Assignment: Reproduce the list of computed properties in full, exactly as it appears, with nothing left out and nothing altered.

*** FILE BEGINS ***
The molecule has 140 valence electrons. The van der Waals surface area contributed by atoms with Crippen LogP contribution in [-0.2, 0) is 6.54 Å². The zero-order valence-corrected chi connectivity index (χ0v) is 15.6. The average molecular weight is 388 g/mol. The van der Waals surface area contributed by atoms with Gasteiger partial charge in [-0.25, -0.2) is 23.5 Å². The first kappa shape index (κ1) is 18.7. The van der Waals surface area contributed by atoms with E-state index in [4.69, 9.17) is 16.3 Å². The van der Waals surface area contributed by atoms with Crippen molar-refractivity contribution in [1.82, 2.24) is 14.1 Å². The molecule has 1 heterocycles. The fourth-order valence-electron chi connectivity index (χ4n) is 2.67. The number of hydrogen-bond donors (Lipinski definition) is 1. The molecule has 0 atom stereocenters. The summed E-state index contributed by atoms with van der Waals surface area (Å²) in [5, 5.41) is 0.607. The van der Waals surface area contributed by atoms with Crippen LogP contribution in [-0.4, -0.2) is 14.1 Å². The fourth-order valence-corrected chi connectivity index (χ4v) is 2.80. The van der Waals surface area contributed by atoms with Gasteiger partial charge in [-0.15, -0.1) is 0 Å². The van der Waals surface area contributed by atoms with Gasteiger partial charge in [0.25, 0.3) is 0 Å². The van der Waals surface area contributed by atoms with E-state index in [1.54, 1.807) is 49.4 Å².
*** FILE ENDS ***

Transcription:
The molecule has 140 valence electrons. The van der Waals surface area contributed by atoms with Crippen LogP contribution in [-0.2, 0) is 6.54 Å². The zero-order valence-corrected chi connectivity index (χ0v) is 15.6. The average molecular weight is 388 g/mol. The van der Waals surface area contributed by atoms with Gasteiger partial charge in [-0.25, -0.2) is 23.5 Å². The first kappa shape index (κ1) is 18.7. The van der Waals surface area contributed by atoms with E-state index in [4.69, 9.17) is 16.3 Å². The van der Waals surface area contributed by atoms with Crippen molar-refractivity contribution in [1.82, 2.24) is 14.1 Å². The molecule has 1 heterocycles. The fourth-order valence-electron chi connectivity index (χ4n) is 2.67. The number of hydrogen-bond donors (Lipinski definition) is 1. The molecule has 0 atom stereocenters. The summed E-state index contributed by atoms with van der Waals surface area (Å²) in [5, 5.41) is 0.607. The van der Waals surface area contributed by atoms with Crippen LogP contribution in [-0.4, -0.2) is 14.1 Å². The fourth-order valence-corrected chi connectivity index (χ4v) is 2.80. The van der Waals surface area contributed by atoms with Gasteiger partial charge in [-0.15, -0.1) is 0 Å². The van der Waals surface area contributed by atoms with Gasteiger partial charge in [0.25, 0.3) is 0 Å². The van der Waals surface area contributed by atoms with E-state index in [1.54, 1.807) is 49.4 Å².